KAYSVILLE — Mary Alice Wahlstrom and Carolyn Beug, mother and daughter, were tied by a special friendship in life, and it was that friendship that bound them in death, mourners at their memorial service heard Saturday.
Mary Alice Wahlstrom, 75, a longtime Logan resident who had spent the past eight years living in Kaysville, and her daughter, Carolyn A. Beug, 48, Los Angeles, were remembered Saturday at the filled-to-capacity Kaysville East Stake Center by family, friends and strangers who had come to offer support.
Both Wahlstrom and Beug were passengers on American Airlines Flight 11, the first plane to strike the World Trade Center in New York Tuesday.
President James E. Faust of the First Presidency of The Church of Jesus Christ of Latter-day Saints paid tribute to the two women. President Mary Ellen Smoot, president of the church's Relief Society, also attended.
President Faust read a letter written to Norman Wahlstrom Sr. and family from the LDS Church's First Presidency.
"She leaves a legacy rich in righteousness for her children and grandchildren to follow," he read.
He said friendship tied mother and daughter together in life, and friendship found them together in death. He expressed appreciation for Jesus Christ's sacrifice that "broke the bonds of death."
After reading the letter, President Faust went on to express his sorrow and sympathy to the family.
"Now, I don't have an answer as to why this tragedy had to happen to this family," he said. But, he said, quoting the late LDS apostle Steven L. Richards, "There are no untimely deaths in the Lord."
He told the family that each of them had been given the gift of the Holy Ghost, and the gift of the Holy Ghost is to comfort and sustain and to give peace.
President Faust then turned and addressed the husband and father, Norman Sr., specifically.
"This is especially a great loss for you," he said. President Faust referred to Mary Alice Wahlstrom as Norman's eternal companion and told him there was hope through the Atonement of Jesus Christ.
He then invoked an apostolic blessing on the family, saying "you will find the peace which the Savior promised — the ultimate promise — peace in this life" and peace in the life to come. He testified that Jesus is the Christ and that life is endless and eternal, sweet and joyful.
Daughters-in-law Kay and Margaret Wahlstrom gave life sketches of Beug and Wahlstrom. Sons Scott, Michael and Norman Jr. gave remembrances of their mother and sister.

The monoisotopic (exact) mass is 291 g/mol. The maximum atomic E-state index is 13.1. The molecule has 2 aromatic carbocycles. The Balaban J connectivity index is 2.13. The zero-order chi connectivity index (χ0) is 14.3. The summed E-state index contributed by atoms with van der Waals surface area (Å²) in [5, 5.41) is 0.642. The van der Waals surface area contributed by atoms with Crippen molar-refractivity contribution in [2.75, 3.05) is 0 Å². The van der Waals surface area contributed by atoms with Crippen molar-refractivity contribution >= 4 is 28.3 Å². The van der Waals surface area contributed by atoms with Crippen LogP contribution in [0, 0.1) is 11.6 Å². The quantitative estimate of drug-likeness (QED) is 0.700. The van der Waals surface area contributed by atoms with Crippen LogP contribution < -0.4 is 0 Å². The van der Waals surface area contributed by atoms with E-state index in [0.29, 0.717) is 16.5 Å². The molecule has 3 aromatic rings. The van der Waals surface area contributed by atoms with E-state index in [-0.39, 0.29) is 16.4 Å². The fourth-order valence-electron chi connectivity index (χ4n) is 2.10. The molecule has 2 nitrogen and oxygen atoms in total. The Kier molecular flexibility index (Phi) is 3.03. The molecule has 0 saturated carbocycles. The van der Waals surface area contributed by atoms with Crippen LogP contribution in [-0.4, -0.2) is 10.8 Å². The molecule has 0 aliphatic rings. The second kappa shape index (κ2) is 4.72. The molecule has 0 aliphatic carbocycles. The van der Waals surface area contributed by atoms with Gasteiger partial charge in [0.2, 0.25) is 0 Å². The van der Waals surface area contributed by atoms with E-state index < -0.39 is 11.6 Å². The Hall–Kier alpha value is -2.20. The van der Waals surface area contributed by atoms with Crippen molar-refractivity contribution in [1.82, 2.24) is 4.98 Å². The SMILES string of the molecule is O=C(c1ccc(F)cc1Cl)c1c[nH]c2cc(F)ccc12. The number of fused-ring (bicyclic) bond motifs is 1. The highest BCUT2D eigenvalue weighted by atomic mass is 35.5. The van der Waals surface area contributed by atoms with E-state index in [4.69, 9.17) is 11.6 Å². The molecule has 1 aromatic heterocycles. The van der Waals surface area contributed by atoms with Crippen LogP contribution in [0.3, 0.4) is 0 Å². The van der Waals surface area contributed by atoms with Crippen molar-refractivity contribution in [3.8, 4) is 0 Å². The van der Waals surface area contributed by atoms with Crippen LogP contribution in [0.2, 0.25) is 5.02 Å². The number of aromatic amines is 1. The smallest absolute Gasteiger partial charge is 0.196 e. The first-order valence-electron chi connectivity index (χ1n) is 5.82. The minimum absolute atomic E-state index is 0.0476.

"I don't have any explanation of what happened," Scott Wahlstrom said. But he said he had hope. "I hope I'll see my mom again. I hope my dad will be OK. I hope, I hope, I hope."
He said his mother was very proud of her Irish ancestry, she was active in her church and community and she had Christ-like attributes.
"I hope I can be like my mom," he said.
After the memorial, Margaret Wahlstrom's son, Nathan, made a statement for the family, saying they extend their appreciation for the friendship and sympathy given to them this past week.
"Their mourning and sympathy also extends out to the thousands of innocent victims and their families caught up in this and other senseless acts of terrorism. The Wahlstroms pray that the spirit of the Lord can help mend the broken hearts in our country and allow similar families to heal their wounds without a retaliatory objective that may injure other innocent people."
At the service, Norman Jr. fought back tears as he remembered his mother and sister.
"We love these two girls," Norman Jr. said. "They were the spark of the family."
He said of course he knew death would eventually come, but that because it came so suddenly and so publicly, his mother's and sister's deaths have been especially painful and emotional.
He talked about the special bond he had with his sister, Carolyn, how since childhood they had had a special friendship.
He spoke of his mother's sharp wit, her loving nature and her love of reading.
Monday night, he said, the family had simply been waiting for Mary Alice Wahlstrom to come home.
"Instead of waiting for her, she's waiting for us," he said.